Read this chapter to learn how the government provides goods and services in the economy to alleviate problems of the market system.
If government services are to be provided, people must pay for them. The primary source of government revenue is taxes. In this section we examine the principles of taxation, compare alternative types of taxes, and consider the question of who actually
bears the burden of taxes.
In addition to imposing taxes, governments obtain revenue by charging user fees, which are fees levied on consumers of government-provided services. The tuition and other fees charged by public universities and colleges are user fees, as are entrance fees at national parks. Finally, government agencies might obtain revenue by selling assets or by holding bonds on which they earn interest.
Virtually anything can be taxed, but what should be taxed? Are there principles to guide us in choosing a system of taxes?
Jean-Baptiste Colbert, a minister of finance in seventeenth-century France, is generally credited with one of the most famous principles of taxation:
"The art of taxation consists in so plucking the goose as to obtain the largest possible amount of feathers with the smallest possible amount of hissing".
Economists, who do not typically deal with geese, cite two criteria for designing a tax system. The first is based on the ability of people to pay taxes and the second focuses on the benefits they receive from particular government services.
The ability-to-pay principle holds that people with more income should pay more taxes. As income rises, the doctrine asserts, people are able to pay more for public services; a tax system should therefore be constructed so that taxes
rise too. Wealth, the total of assets less liabilities, is sometimes used as well as income as a measure of ability to pay.
The ability-to-pay doctrine lies at the heart of tax systems that link taxes paid to income received. The relationship between taxes and income may take one of three forms: taxes can be regressive, proportional, or progressive.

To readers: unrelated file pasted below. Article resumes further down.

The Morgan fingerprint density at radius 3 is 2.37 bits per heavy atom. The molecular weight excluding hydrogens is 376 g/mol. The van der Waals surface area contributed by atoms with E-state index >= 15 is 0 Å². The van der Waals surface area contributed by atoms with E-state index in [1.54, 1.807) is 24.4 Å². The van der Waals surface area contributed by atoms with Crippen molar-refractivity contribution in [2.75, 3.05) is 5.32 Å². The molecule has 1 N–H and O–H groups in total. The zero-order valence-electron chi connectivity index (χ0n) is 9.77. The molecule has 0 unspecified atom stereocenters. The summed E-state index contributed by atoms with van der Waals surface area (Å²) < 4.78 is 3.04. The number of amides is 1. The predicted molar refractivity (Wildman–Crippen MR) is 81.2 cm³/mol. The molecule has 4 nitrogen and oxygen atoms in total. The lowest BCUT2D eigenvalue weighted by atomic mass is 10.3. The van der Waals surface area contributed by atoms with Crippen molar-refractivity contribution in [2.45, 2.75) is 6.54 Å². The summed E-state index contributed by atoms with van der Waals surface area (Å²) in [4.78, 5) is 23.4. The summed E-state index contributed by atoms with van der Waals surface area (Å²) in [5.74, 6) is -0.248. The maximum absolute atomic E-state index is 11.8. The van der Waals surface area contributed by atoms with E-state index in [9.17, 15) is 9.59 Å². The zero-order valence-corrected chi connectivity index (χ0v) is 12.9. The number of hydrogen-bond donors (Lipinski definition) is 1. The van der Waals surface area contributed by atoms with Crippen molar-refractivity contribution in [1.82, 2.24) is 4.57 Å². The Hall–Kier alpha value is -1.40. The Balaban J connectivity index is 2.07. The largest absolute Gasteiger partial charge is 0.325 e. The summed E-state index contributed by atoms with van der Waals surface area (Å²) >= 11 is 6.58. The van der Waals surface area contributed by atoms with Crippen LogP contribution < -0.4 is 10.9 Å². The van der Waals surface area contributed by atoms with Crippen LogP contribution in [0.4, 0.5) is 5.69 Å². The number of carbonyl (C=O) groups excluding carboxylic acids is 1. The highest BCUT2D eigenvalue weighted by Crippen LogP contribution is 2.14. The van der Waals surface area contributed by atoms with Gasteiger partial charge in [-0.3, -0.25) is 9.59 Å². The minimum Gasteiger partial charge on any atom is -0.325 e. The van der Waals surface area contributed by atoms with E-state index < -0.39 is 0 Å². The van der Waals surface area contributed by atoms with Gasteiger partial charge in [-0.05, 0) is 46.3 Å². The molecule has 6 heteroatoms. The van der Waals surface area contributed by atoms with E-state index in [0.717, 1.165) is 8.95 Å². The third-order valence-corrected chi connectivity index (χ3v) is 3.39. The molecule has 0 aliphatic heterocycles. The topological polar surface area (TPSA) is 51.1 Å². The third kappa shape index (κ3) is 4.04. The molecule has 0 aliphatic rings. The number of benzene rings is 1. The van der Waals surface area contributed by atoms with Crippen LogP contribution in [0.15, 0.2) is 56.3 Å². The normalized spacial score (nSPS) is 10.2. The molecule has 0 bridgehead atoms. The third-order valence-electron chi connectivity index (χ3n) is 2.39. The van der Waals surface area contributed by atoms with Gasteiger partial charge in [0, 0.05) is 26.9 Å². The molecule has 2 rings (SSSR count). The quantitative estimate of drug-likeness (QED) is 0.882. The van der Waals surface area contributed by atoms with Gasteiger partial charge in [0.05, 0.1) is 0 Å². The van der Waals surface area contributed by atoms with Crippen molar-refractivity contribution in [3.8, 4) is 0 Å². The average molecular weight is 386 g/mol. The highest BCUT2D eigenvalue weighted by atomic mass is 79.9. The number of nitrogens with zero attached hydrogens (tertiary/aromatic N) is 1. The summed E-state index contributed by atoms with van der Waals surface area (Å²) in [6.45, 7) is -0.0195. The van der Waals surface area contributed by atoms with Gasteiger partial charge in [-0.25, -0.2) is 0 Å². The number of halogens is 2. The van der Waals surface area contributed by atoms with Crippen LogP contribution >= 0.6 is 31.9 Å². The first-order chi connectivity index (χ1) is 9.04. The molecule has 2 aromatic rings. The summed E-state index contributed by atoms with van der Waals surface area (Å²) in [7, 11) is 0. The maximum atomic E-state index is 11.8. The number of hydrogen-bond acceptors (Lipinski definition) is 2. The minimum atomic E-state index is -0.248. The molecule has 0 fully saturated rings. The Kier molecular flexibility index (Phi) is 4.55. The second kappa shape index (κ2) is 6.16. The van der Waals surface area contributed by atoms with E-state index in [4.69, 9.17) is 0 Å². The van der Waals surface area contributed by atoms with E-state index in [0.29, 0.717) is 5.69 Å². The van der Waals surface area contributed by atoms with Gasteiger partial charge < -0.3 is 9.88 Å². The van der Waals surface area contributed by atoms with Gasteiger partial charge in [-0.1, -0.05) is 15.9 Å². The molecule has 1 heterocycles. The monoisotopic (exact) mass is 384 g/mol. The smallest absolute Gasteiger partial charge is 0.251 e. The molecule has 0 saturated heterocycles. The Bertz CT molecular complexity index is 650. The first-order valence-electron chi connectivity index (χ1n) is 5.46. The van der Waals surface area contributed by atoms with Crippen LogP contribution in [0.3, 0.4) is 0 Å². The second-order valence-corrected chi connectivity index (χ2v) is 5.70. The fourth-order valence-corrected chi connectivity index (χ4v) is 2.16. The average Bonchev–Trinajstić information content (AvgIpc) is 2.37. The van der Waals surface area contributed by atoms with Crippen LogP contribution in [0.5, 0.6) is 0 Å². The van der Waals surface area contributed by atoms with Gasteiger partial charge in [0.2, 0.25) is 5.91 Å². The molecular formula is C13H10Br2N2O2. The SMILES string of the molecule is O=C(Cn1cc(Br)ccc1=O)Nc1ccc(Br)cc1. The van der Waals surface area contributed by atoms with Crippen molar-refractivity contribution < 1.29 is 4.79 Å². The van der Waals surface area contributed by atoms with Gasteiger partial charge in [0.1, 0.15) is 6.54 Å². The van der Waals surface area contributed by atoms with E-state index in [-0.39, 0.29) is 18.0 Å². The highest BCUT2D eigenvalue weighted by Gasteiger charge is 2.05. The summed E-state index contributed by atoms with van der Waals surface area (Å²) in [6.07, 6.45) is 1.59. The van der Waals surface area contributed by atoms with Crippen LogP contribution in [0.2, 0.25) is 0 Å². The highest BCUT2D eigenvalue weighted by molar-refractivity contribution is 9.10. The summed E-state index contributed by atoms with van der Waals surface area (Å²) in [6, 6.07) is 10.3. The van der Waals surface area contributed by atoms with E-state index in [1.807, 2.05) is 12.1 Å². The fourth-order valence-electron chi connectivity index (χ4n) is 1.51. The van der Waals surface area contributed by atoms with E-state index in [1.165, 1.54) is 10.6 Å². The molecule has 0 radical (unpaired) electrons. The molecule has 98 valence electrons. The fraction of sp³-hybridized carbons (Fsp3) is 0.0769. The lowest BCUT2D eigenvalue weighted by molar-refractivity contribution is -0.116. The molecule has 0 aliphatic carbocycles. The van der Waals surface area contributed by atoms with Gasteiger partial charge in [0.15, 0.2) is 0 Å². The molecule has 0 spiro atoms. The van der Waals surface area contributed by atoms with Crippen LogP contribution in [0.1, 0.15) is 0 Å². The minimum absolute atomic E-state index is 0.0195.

A regressive tax is one that takes a higher percentage of income as income falls. Taxes on cigarettes, for example, are regressive. Cigarettes are an inferior good - their consumption falls as incomes rise. Thus, people with lower incomes
spend more on cigarettes than do people with higher incomes. The cigarette taxes paid by low-income people represent a larger share of their income than do the cigarette taxes paid by high-income people and are thus regressive.
A proportional tax is one that takes a fixed percentage of income. Total taxes rise as income rises, but taxes are equal to the same percentage no matter what the level of income. Some people argue that the U.S. income tax system should
be changed into a flat tax system, a tax that would take the same percentage of income from all taxpayers. Such a tax would be a proportional tax.
A progressive tax is one that takes a higher percentage of income as income rises. The federal income tax is an example of a progressive tax. Table 15.1 "Federal Income Tax Brackets, 2011" shows federal income tax rates for various brackets
of income for a married couple in 2011. As shown in the table, at higher income levels, couples faced a higher percentage tax rate. Any income over $379,150, for example, was taxed at a rate of 35%.
Table 15.1 Federal Income Tax Brackets, 2011
|2011 adjusted gross income (married couple)||Personal income tax rate applied to bracket|
|Less than $17,000||10%|
|Greater than $379,150||35%
The federal income tax is progressive. The percentage tax rate rises as adjusted gross income rises.
While a pure flat tax would be proportional, most proposals for such a tax would exempt some income from taxation. Suppose, for example, that households paid a "flat" tax of 20% on all income over $40,000 per year. This tax would be progressive. A household with an income of $25,000 per year would pay no tax. One with an income of $50,000 per year would pay a tax of $2,000 (.2 times $10,000), or 4% of its income. A household with an income of $100,000 per year would pay a tax of $12,000 (.2 times $60,000) per year, or 12% of its income. A flat tax with an income exemption would thus be a progressive tax.
An alternative criterion for establishing a tax structure is the benefits-received principle, which holds that a tax should be based on the benefits received from the government services funded by the tax.